Before he begins the quotation, Paul admonishes his audience: “Let the same mind be in you that was in Christ Jesus.”  Then Paul inserts the hymn, saying that Jesus emptied himself, took the form of a slave, humbled himself, and became obedient to the point of death, a death we will remember later this week.  The quotation goes on to tell us that God highly exalted Jesus because of his humility.  If we’ve ever wondered what it was about Jesus that caused God to give him “the name that is above every name,” we have found our answer.  According to Paul, the great preacher and representative of early Christianity, God’s exaltation of Jesus did not come about because of Jesus’ miracles, or even his teachings.  It was not because of anything supernatural, or even any kind of divine connection.  Sometimes all our layers of myth and tradition, and even the New Testament itself, can obscure this powerful point drawn from the earliest Christian text we have.  Paul tells us, clearly and without ambiguity, that it was because of Jesus’ humility that God exalted him, because Jesus humbled himself.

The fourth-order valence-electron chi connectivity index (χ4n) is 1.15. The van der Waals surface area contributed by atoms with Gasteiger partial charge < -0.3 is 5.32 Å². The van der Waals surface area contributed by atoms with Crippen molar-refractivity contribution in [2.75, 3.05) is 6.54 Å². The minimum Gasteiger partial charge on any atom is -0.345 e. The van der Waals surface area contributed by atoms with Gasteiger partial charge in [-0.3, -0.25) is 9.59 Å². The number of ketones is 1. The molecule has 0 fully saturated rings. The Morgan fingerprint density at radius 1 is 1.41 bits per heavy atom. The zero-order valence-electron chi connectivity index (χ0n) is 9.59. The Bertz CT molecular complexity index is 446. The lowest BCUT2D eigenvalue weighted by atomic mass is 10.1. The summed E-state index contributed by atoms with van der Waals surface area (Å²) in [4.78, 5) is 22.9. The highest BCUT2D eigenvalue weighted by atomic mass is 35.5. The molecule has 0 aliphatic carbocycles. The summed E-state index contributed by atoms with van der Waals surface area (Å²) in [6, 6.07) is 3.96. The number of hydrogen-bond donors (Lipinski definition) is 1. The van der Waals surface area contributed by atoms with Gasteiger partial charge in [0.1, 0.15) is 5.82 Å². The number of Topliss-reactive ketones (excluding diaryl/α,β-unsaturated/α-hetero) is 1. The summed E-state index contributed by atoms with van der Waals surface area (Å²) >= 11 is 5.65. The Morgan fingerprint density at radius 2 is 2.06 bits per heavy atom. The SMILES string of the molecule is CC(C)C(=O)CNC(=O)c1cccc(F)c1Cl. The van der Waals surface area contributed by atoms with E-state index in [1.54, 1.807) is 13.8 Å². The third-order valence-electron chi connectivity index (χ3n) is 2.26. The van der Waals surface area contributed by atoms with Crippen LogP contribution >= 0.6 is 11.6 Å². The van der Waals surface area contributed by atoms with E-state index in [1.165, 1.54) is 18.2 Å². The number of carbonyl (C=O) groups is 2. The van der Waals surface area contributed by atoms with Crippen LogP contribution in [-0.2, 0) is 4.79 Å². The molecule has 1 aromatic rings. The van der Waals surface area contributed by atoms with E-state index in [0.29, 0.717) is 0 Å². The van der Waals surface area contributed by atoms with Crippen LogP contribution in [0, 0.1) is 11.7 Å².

The virtue of humility in the Christian life